Objective To compare the longitudinal course of family functioning in offspring of parents with bipolar disorder (BD), offspring of parents with non-BD psychopathology, and offspring of healthy control parents (HC). Method Offspring of BD parents (256 parents and 481 offspring), non-BD parents (82 parents and 162 offspring) and HC parents (88 parents and 175 offspring) ages 7-18 at intake, from the Bipolar Offspring Study (BIOS), were followed for an average of 4.3 years. Family functioning was evaluated using the child- and parent-reported Family Adaptability and Cohesion Scale-II (FACES II) and the Conflict Behavior Questionnaire (CBQ). The data was analyzed using multivariate multilevel regression, generalized linear estimating equation models, and path analysis. Results Families of BD parents and parents with non-BD psychopathology showed lower cohesion and adaptability and higher conflict as compared with HC families. There were no significant differences in cohesion and adaptability between the families of parents with psychopathology. The effect of parental psychopathology on family functioning was mediated by parental psychosocial functioning, and to a lesser extent, offspring disorders. In all three groups, parent-reported family conflict was significantly higher than child-reported conflict. Across groups, family cohesion decreased over follow-up, whereas conflict increased. Conclusion Any parental psychopathology predicted family impairment. These results were influenced by the offspring’s age and were mediated by parental psychosocial functioning, and to a lesser degree, by offspring psychopathology. These findings emphasize the need to routinely assess family functioning in addition to psychopathology and provide appropriate interventions to both parents and offspring.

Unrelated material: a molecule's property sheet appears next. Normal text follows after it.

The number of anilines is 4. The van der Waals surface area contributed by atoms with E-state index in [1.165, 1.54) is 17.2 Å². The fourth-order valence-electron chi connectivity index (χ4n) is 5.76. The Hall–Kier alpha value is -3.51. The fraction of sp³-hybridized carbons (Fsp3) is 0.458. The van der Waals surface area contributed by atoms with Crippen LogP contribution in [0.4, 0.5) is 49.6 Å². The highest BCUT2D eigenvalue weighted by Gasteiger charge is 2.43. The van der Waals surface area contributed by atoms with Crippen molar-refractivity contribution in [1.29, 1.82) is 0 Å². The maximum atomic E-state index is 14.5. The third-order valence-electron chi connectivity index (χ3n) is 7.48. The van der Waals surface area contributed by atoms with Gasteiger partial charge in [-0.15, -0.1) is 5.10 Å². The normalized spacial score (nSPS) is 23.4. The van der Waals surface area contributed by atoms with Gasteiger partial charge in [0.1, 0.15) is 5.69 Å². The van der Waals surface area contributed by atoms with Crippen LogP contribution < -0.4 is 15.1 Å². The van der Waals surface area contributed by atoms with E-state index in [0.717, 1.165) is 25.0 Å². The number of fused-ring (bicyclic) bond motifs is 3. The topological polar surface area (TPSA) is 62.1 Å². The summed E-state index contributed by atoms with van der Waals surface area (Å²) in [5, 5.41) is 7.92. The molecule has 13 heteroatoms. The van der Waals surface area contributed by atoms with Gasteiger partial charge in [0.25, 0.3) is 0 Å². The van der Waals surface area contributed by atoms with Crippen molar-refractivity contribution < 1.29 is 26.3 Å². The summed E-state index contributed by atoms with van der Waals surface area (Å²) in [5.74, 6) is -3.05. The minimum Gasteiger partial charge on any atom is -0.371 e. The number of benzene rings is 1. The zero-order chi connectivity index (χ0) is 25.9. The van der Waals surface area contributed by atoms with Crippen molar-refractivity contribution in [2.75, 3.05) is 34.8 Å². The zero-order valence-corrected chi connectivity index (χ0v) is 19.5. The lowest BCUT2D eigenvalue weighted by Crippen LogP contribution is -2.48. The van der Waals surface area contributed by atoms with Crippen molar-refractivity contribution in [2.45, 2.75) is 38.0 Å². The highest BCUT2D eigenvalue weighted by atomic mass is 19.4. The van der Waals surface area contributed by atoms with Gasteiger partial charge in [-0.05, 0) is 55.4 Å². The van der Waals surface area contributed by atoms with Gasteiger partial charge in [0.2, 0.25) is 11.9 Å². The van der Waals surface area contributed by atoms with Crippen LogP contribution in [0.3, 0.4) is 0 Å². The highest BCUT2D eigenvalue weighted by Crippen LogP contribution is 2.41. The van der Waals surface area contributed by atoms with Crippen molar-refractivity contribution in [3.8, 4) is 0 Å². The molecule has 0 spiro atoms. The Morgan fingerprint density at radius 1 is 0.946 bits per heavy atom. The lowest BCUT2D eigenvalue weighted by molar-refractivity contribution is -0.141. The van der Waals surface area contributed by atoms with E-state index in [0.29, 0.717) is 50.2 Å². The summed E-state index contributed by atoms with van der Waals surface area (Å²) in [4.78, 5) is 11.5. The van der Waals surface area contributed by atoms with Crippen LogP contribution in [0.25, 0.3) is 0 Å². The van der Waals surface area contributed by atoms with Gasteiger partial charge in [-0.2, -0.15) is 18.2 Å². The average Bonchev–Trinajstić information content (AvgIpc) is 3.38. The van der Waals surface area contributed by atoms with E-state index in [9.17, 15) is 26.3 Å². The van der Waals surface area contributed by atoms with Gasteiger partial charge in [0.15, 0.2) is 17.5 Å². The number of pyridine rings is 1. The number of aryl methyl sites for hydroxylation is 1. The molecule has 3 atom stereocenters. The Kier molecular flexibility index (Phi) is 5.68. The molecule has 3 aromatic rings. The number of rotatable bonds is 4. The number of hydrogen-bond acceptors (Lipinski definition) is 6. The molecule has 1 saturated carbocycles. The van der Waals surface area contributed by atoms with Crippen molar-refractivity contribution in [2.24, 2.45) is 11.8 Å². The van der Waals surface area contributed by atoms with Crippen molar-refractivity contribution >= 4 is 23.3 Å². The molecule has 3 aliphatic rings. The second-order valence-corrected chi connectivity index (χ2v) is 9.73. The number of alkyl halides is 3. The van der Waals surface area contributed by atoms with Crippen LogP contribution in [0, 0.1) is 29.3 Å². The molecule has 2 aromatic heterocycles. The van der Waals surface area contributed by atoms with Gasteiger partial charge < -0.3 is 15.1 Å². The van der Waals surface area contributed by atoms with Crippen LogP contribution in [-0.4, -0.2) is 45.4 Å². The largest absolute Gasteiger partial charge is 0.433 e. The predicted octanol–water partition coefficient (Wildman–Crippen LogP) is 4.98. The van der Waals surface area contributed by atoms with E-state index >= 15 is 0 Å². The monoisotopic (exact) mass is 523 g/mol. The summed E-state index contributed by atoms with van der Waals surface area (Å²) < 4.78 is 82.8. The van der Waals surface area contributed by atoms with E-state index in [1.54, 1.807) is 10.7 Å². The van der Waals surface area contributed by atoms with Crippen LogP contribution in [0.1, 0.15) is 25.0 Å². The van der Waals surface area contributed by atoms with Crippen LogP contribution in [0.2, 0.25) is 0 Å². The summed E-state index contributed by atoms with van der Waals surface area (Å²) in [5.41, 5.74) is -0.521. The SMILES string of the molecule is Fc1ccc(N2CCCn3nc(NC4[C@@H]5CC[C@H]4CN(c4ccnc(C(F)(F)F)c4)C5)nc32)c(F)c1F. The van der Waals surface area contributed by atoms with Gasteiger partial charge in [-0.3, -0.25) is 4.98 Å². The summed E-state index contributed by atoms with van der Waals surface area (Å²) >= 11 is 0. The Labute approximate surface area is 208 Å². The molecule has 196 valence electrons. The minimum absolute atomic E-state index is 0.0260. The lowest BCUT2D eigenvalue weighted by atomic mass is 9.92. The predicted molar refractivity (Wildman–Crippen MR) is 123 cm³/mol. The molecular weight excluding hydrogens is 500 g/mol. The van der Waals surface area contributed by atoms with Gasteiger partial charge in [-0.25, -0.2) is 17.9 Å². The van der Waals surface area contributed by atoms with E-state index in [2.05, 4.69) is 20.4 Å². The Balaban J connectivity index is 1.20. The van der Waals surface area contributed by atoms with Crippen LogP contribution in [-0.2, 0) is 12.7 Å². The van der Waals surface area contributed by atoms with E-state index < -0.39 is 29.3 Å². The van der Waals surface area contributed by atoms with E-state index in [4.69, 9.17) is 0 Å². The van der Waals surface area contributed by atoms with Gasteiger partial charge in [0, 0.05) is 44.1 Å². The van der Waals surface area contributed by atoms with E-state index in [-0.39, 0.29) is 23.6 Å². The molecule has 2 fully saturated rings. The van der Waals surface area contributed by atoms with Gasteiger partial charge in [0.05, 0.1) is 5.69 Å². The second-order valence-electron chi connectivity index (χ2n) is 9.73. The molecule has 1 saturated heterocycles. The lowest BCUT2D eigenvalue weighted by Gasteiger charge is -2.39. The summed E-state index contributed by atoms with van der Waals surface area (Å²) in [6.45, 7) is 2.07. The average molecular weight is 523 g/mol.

Developmental Premorbid Body Mass Index Trajectories of Adolescents With Eating Disorders in a Longitudinal Population Cohort J. Am. Acad. Child Adolesc. Psychiatry (IF 6.25) Pub Date : 2018-12-13 Zeynep Yilmaz, Nisha C. Gottfredson, Stephanie C. Zerwas, Cynthia M. Bulik, Nadia Micali